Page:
Magazine article Army

U.S. Army Doctrine: From the American Revolution to the War on Terror

Magazine article Army

U.S. Army Doctrine: From the American Revolution to the War on Terror

Article excerpt

Varied Fare U.S. Army Doctrine: From the American Revolution to the War on Terror. Waiter E. Kretchik. Kansas University Press. 392 pages; index; black-and-white photographs; $39.95.

Until something better comes along, Walter E. Kretchik's U.S. Army Doctrine: From the American Revolution to the War on Terror will likely serve as the bible for tracing the evolution of U,S, Army doctrine from von Steuben's drill on the frozen fields of Valley Forge to tactics and techniques for kicking in doors in Kabul.

In his introduction, Kretchik rightly points out that while there are important and enduring studies on some U.S. Army doctrinal efforts (Bob Doughty's still widely read 1979 pamphlet The Evolution of U.S. Army Tactical Doctrine from 1946-76 and John Romjue's Active Defense to Airland Battle), there is no first-class, accessible overview of Army doctrine over the course of the nation's history. There have been other sweeping studies that have tried to look at the evolution of how the Army fights, most notably Russell F. Weigley's The American Way of War: A History of United States Military Strategy and Policy and Brian Linn's revisionist The Echo of Battle: The Army's Way of War, but none that focuses narrowly and specifically on the service's keystone doctrine. This book fills that niche nicely.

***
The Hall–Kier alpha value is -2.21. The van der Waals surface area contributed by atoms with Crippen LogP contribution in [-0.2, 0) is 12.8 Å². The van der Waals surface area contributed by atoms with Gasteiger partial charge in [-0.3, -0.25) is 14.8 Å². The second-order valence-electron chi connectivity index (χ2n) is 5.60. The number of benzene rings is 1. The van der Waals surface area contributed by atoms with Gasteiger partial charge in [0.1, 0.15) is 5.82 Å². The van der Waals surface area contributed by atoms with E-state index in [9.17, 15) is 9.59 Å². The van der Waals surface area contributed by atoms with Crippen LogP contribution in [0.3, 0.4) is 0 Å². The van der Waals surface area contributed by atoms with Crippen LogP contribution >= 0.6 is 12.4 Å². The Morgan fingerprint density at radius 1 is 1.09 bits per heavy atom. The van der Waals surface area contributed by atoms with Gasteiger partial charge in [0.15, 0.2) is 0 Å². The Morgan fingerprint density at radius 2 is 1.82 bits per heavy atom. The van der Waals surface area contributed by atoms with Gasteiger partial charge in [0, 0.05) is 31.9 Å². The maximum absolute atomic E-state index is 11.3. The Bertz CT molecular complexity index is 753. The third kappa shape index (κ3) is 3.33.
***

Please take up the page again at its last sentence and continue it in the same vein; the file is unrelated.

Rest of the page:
Kretchik suggests there are clear trends in Army doctrine evolving from the tactical products of the American Revolution, which focused primarily on drill and training, to more general warfighting tactics, techniques and procedures that were used during the Civil War. …

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